artvvb

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artvvb last won the day on November 22 2017

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  1. Unable to add modules to designs

    The Pmod bridge is primarily a remap from one of a couple of different built in interfaces into the Pmod interface used by our board files. If you configure both top and bottom rows to use the GPIO interface, you can expand the interface and manually connect other IPs to the gpio_i, gpio_o, and gpio_t ports. This can be a little tedious and hacky, but it should work fine. Thanks, Arthur
  2. Unable to add modules to designs

    I am not sure why actual syntax errors aren't showing up for you. I guess you could try copying the file into a Vivado project that doesn't use IPI to check them before you go to add the module. The attached file has "do" instead of "d0" on line 11. It is also missing a "`timescale 1ns / 1ps" line at the top of the file (though this may not be required). As a bit of a sidenote, the assign statement on line 11 is a three input and, not a mux. I would expect "assign z = (d0 & ~s0) | (d1 & s0);" or other equivalent syntax. Thanks, Arthur
  3. PMOD COLOUR sensor

    Also, for more information on the auto-increment protocol check out Figure 23 on page 19 of the AMS datasheet.
  4. PMOD COLOUR sensor

    @MD AKRAMUDDIN 1. I am not sure if I understand this question, do you want to create a custom I2C controller in HDL and use it to interact with the Pmod Color? If so, then yes, it is possible. 2. Thank you for pointing this out, I will get it fixed. As an additional note, much of this information is also available in the datasheet for the AMS chip used on the Pmod Color (available here, and linked in the reference manual). 3. Auto-increment is a feature of the chip being interacted with. It may involve slightly more complex verilog, but should be possible. Take a look at the AMS datasheet for timing diagrams. 4. If you are writing your own custom hardware, you do not need to write any C code to interact with the Pmod Color. However, for a Zynq system in particular, you may need to use the ARM processor with C code to collect data from your hardware and forward it to your computer. (Edit, saw that you are using a zedboard, which is a Zynq system...) Let us know if you have any more questions! Arthur
  5. Unable to add modules to designs

    @Android You are looking at the correct window. A couple of GUI tips that might help: In the Sources pane, on the right side of the toolbar there is the orange exclamation point with the number 4 next to it. If you click on that it will open up the messages tab in the pane at the bottom of the screen that currently is displaying the TCL console. This will show the critical warnings, which (hopefully) will be hints that there are syntax errors. If you right click anywhere withing the Sources pane, one of the options is to "Refresh the Hierarchy", which will force vivado to make sure that it is showing everything as it should be. I would try doing this before anything else.
  6. Zybo and PmodCAN

    @mbo Have you completed the Getting Started with Pmod IP Cores tutorial through to using Vivado SDK and programming your board? Your hardware looks fine. Using Pmod Header JF would be significantly more difficult than using any other header, since the MIO/EMIO pins don't use the same drivers as the AXI SPI controller that the Pmod CAN IP core wraps. The MIO pins are configured by customizing the Zynq7 Processing System block in Vivado IPI (they appear in the block design as part of the FIXED_IO interface). You can use the LoopBack.c example to make sure that your Zybo can talk to the Pmod CAN. LoopBack places the CAN controller into a mode where the controller receives it's own messages in hardware, so it is a good way of making sure that your hardware works. After that, you can program your hardware onto both Zybos, connecting each to a CAN, and connecting each of the CANs to one another. You can program one Zybo with the RX.c example and the other with the TX.c example. This set up should be able to send a packet defined in the example code from one Zybo to the other. You can demonstrate that this communication has happened by connecting both boards to serial terminals. Thanks, Arthur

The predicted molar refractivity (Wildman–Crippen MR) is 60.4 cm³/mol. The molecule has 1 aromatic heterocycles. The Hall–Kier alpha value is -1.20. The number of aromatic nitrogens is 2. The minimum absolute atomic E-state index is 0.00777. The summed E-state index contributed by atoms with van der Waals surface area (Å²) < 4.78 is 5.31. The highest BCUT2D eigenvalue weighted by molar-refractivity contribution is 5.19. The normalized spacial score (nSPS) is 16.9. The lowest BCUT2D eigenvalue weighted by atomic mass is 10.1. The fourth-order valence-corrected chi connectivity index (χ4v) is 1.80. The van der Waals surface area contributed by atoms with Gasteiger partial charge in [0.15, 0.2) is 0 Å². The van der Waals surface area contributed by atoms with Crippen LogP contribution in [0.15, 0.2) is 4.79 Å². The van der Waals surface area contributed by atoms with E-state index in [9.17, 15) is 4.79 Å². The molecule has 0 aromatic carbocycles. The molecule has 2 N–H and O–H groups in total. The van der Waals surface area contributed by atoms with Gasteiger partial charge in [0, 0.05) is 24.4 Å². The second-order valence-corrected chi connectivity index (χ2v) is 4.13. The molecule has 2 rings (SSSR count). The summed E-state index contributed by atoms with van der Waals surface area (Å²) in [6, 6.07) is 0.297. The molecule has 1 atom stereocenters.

7. Unable to add modules to designs

    Are any sources in the hierarchy underneath capt_wrapper.v not found? Other than commenting out that line, the other thing I had to do to make the capt_wrapper module appear was comment out the instantiation of prot_mux2 (line 197). Do you have access to this file? You don't need to provide it to us, but if you don't have it, then you will not be able to add the module. The screenshot below shows my hierarchy tab with only line 60 commented out. Thanks, Arthur
  8. Unable to add modules to designs

    @Android Adding all sources at the same time should be fine. The issue that I see is that Vivado is detecting some kind of syntax error in the files - hence categorization under "Non-Module Files". This might be some form of unsupported SystemVerilog syntax (I am unfamiliar with systemverilog). When I try to import capt_wrapper (in a 2017.4 project), I am seeing a syntax error on line 60 (input <clock>, // (required)) that could be causing issues. The "Referencing RTL Modules" section of Xilinx UG994 starting on page 159 lists a few other reason why the sources might not be showing up in the list (although that particular document won't tell you why there might be syntax errors). Thanks, Arthur
  9. PMODGPIO build on Zybo (2016.4)

    You will need to regenerate the BSP for the SDK project. Start by deleting the BSP in you project workspace in SDK. Create a new BSP with the exact same name as the old one through the File -> New menu, targeting your hardware platform. Keeping the old name means that your application project should target the new BSP just how it was previously using the old one. This new BSP should contain the PmodGPIO driver source code in it's libsrc directory, as well as a new version xparameters.h file in it's include directory. Since your application project should now target the new BSP, it will be able to automatically pull in those files when you include them. The XPAR_PMODGPIO_* macros should exist in the new xparameters.h file. Thanks, Arthur